Saturday, May 07, 2005

The Power of Scarcity

We're going to get back to the step-by-step niche discovery and motivation discussion on Monday. This weekend, however, I wanted to insert a brief discussion from the book about the psychology that drives eBay transactions.

Here it is:

Perhaps the biggest motivator that drives eBay sales is scarcity. People want things that are out of their reach or potentially out of their reach. They also want more of what they can have less of (and sometimes hoarding ensues).

This is especially true of auctioned items. At any given point in time, shoppers can see how many of a particular item exist on eBay and what the going rate is. If they decide to bid on a particular item, they’re hooked into a potential transaction where the scarcity of the item is directly linked to the will of another bidder. If someone else wants it more than they do, they have to bid higher. That’s the beauty of eBay. It pits you in a competitive bidding situation that oozes with feelings of scarcity.

How many times have you heard this?: “There was this incredible __(insert name of product here)___ on eBay, and I wanted it so bad. But I got outbid. I wish I was watching it closer. I would have paid more than the final bidder got it for.”

That item may come up on eBay again. Plenty of them may exist in the world – at prices lower than the final auction price. Manufacturers in China may be making them by the millions this very moment. The auction process, however, creates scarcity in the moment. When you bid on something you want, you immediately start imagining how long it’s going to take to ship. You picture it in your posession. You want to buy it now, as in “I want an Oompa Loompa now, Daddy!!!”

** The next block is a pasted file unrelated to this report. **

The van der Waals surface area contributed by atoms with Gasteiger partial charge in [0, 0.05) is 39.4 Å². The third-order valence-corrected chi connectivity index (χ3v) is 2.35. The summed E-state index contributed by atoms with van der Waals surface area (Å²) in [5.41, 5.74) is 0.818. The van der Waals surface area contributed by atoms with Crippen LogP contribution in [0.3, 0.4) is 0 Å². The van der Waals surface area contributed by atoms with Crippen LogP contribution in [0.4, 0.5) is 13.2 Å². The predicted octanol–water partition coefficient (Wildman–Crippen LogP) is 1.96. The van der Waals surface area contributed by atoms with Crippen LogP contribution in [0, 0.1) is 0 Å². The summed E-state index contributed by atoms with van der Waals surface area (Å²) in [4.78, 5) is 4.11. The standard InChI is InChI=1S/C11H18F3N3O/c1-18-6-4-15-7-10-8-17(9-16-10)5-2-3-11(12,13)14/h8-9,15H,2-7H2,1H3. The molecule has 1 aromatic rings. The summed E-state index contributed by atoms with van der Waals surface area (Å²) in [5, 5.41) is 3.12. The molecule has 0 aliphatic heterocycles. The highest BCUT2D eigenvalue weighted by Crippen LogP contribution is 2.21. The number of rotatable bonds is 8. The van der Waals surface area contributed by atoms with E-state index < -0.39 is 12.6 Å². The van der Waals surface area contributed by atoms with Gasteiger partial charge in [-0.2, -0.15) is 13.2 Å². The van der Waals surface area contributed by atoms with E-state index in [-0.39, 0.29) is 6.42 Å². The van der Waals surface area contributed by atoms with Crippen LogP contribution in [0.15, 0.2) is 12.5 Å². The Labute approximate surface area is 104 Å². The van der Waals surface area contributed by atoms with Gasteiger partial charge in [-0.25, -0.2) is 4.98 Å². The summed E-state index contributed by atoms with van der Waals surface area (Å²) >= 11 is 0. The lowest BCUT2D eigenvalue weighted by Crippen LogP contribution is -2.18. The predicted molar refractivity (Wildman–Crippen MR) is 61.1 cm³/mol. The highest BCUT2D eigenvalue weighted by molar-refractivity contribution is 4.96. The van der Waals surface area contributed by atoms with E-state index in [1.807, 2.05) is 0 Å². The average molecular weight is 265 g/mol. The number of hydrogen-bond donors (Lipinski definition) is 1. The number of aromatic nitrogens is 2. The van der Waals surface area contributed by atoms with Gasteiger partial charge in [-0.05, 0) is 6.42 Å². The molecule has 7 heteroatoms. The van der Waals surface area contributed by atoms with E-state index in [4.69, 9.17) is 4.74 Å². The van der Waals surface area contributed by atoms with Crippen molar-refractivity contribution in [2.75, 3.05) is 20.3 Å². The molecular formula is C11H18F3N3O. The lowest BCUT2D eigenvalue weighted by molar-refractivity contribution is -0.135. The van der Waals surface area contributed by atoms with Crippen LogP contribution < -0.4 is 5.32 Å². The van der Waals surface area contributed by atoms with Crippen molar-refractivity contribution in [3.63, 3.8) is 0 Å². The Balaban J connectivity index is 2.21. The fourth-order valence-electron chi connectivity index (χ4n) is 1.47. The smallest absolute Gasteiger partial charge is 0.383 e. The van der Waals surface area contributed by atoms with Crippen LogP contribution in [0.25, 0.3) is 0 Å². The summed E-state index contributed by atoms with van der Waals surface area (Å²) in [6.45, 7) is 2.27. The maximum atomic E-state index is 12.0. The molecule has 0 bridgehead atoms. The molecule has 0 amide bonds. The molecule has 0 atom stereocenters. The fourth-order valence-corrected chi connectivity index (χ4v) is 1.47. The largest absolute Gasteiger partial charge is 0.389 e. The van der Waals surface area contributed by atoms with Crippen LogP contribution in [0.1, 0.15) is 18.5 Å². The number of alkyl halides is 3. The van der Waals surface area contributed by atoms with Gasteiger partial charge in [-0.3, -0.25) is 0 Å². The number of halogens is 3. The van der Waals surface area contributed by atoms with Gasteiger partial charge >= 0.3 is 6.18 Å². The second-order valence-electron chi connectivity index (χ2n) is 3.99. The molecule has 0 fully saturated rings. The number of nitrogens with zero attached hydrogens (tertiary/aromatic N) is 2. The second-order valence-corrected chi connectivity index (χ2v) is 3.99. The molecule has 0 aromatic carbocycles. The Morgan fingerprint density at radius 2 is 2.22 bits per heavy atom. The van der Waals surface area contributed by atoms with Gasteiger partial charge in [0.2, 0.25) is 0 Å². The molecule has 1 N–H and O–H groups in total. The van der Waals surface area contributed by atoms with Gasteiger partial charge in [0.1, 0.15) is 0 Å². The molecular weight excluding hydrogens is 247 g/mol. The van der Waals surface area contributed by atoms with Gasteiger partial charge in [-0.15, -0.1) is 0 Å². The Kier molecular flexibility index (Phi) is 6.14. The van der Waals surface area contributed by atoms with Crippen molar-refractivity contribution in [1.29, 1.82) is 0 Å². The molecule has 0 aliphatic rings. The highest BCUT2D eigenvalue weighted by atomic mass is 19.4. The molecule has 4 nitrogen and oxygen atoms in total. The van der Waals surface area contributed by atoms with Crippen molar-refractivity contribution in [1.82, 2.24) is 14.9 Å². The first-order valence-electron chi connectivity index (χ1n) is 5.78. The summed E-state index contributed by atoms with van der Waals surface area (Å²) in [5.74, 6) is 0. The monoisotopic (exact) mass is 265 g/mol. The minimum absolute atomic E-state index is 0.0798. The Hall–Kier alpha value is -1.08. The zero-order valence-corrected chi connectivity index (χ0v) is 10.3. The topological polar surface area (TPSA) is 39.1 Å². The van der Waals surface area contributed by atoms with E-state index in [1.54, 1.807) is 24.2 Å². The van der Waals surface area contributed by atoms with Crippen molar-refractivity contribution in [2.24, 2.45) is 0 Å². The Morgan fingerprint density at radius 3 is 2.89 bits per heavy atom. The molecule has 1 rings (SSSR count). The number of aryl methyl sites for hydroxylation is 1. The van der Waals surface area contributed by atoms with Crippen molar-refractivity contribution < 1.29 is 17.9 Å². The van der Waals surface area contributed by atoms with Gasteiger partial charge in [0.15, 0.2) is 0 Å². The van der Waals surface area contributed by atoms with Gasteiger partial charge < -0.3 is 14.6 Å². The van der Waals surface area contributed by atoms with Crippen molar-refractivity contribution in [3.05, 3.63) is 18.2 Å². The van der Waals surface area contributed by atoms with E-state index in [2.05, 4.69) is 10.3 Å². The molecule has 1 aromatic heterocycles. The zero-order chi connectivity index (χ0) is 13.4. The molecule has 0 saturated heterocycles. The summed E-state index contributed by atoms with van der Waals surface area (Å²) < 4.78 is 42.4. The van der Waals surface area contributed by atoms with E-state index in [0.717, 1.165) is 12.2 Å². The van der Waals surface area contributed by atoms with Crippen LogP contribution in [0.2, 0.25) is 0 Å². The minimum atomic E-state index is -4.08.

When you do win the bid, you feel like you’ve attained something of great value – whether or not it actually is. That’s what the feeling of scarcity does on eBay. If you lose the bid, you feel like something of great value has slipped through your fingers.

We see the scarcity phenomenon every year at the malls during Christmas. Demand spikes, supplies are low and the mobs descend on the toy stores. There’s also something Hollywood script writers call a “timelock” in place. You’ve got until Christmas Eve to buy one, and the clock is ticking. Back in the 1980’s it was mad mayhem with Cabbage Patch dolls. Remember Furbies?
The way you describe and discuss your goods and auctions can communicate the feeling of scarcity. First, however, you need to make sure there’s something genuinely scarce about your products.

Warning: Don’t use scarcity as an artificial ploy. If your goods have some scarce qualities to them, by all means, emphasize that. However, if your goods can be easily attained elsewhere, don’t try to fake out bidders. They can make a fool of you by easily searching eBay and discovering the truth. The result: you lose trust.

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